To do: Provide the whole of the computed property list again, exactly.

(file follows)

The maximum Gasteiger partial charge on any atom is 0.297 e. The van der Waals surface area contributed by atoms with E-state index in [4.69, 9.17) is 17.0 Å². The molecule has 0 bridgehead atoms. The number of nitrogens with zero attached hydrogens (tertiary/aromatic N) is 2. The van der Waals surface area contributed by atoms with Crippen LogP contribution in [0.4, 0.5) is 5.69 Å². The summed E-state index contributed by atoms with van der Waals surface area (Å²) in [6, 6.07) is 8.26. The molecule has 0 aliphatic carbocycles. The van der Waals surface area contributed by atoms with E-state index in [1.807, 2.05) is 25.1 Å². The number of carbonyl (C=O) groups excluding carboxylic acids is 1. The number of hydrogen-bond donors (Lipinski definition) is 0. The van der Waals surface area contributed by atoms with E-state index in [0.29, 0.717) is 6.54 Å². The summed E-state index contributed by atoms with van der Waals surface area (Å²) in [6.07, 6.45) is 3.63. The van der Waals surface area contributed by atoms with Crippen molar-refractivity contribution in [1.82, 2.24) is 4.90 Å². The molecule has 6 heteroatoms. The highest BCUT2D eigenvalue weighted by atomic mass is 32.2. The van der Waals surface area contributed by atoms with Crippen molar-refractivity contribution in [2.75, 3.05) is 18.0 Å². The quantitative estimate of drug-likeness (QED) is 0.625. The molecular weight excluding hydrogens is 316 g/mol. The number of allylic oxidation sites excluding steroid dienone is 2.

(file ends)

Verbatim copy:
The maximum Gasteiger partial charge on any atom is 0.297 e. The van der Waals surface area contributed by atoms with E-state index in [4.69, 9.17) is 17.0 Å². The molecule has 0 bridgehead atoms. The number of nitrogens with zero attached hydrogens (tertiary/aromatic N) is 2. The van der Waals surface area contributed by atoms with Crippen LogP contribution in [0.4, 0.5) is 5.69 Å². The summed E-state index contributed by atoms with van der Waals surface area (Å²) in [6, 6.07) is 8.26. The molecule has 0 aliphatic carbocycles. The van der Waals surface area contributed by atoms with E-state index in [1.807, 2.05) is 25.1 Å². The number of carbonyl (C=O) groups excluding carboxylic acids is 1. The number of hydrogen-bond donors (Lipinski definition) is 0. The van der Waals surface area contributed by atoms with E-state index in [0.29, 0.717) is 6.54 Å². The summed E-state index contributed by atoms with van der Waals surface area (Å²) in [6.07, 6.45) is 3.63. The van der Waals surface area contributed by atoms with Crippen molar-refractivity contribution in [1.82, 2.24) is 4.90 Å². The molecule has 6 heteroatoms. The highest BCUT2D eigenvalue weighted by atomic mass is 32.2. The van der Waals surface area contributed by atoms with Crippen molar-refractivity contribution in [2.75, 3.05) is 18.0 Å². The quantitative estimate of drug-likeness (QED) is 0.625. The molecular weight excluding hydrogens is 316 g/mol. The number of allylic oxidation sites excluding steroid dienone is 2.